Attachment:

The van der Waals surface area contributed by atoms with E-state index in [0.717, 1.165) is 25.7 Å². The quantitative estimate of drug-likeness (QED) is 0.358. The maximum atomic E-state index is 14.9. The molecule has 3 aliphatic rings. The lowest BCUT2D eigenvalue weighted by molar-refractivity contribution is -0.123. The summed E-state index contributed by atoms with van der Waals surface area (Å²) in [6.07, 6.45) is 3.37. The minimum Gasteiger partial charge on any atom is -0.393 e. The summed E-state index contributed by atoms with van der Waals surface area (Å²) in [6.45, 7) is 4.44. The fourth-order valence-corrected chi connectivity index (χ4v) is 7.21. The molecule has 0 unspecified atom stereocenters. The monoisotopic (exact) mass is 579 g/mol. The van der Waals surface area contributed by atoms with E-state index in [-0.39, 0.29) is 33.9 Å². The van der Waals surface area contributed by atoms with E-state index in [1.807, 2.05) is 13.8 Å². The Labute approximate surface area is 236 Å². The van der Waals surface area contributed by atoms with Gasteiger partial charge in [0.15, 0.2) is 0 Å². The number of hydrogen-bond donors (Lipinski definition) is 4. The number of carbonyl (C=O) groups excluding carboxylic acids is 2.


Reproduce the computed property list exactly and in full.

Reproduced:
The van der Waals surface area contributed by atoms with E-state index in [0.717, 1.165) is 25.7 Å². The quantitative estimate of drug-likeness (QED) is 0.358. The maximum atomic E-state index is 14.9. The molecule has 3 aliphatic rings. The lowest BCUT2D eigenvalue weighted by molar-refractivity contribution is -0.123. The summed E-state index contributed by atoms with van der Waals surface area (Å²) in [6.07, 6.45) is 3.37. The minimum Gasteiger partial charge on any atom is -0.393 e. The summed E-state index contributed by atoms with van der Waals surface area (Å²) in [6.45, 7) is 4.44. The fourth-order valence-corrected chi connectivity index (χ4v) is 7.21. The molecule has 0 unspecified atom stereocenters. The monoisotopic (exact) mass is 579 g/mol. The van der Waals surface area contributed by atoms with E-state index in [-0.39, 0.29) is 33.9 Å². The van der Waals surface area contributed by atoms with E-state index in [1.807, 2.05) is 13.8 Å². The Labute approximate surface area is 236 Å². The van der Waals surface area contributed by atoms with Gasteiger partial charge in [0.15, 0.2) is 0 Å². The number of hydrogen-bond donors (Lipinski definition) is 4. The number of carbonyl (C=O) groups excluding carboxylic acids is 2.